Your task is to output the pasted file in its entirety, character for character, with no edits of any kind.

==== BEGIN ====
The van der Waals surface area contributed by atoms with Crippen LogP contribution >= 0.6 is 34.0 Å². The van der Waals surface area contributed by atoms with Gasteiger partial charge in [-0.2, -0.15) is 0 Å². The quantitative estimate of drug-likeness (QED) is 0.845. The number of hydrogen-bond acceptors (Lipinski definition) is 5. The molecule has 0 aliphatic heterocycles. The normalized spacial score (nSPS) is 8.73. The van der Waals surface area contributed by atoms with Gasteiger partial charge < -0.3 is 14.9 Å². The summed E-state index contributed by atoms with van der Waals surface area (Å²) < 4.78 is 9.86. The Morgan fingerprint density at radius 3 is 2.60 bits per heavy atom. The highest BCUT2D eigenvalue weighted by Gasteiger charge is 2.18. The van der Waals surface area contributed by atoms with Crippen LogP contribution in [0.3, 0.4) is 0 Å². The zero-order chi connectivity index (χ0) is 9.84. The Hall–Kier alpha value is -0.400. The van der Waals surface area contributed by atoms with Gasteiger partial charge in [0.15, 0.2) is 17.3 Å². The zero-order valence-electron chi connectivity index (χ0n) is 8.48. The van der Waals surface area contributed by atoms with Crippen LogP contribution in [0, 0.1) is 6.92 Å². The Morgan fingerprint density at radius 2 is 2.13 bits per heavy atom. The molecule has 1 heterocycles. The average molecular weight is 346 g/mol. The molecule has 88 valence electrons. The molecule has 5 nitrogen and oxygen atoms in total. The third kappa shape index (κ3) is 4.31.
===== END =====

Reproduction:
The van der Waals surface area contributed by atoms with Crippen LogP contribution >= 0.6 is 34.0 Å². The van der Waals surface area contributed by atoms with Gasteiger partial charge in [-0.2, -0.15) is 0 Å². The quantitative estimate of drug-likeness (QED) is 0.845. The number of hydrogen-bond acceptors (Lipinski definition) is 5. The molecule has 0 aliphatic heterocycles. The normalized spacial score (nSPS) is 8.73. The van der Waals surface area contributed by atoms with Gasteiger partial charge < -0.3 is 14.9 Å². The summed E-state index contributed by atoms with van der Waals surface area (Å²) < 4.78 is 9.86. The Morgan fingerprint density at radius 3 is 2.60 bits per heavy atom. The highest BCUT2D eigenvalue weighted by Gasteiger charge is 2.18. The van der Waals surface area contributed by atoms with Crippen LogP contribution in [0.3, 0.4) is 0 Å². The zero-order chi connectivity index (χ0) is 9.84. The Hall–Kier alpha value is -0.400. The van der Waals surface area contributed by atoms with Gasteiger partial charge in [0.15, 0.2) is 17.3 Å². The zero-order valence-electron chi connectivity index (χ0n) is 8.48. The van der Waals surface area contributed by atoms with Crippen LogP contribution in [0, 0.1) is 6.92 Å². The Morgan fingerprint density at radius 2 is 2.13 bits per heavy atom. The molecule has 1 heterocycles. The average molecular weight is 346 g/mol. The molecule has 88 valence electrons. The molecule has 5 nitrogen and oxygen atoms in total. The third kappa shape index (κ3) is 4.31.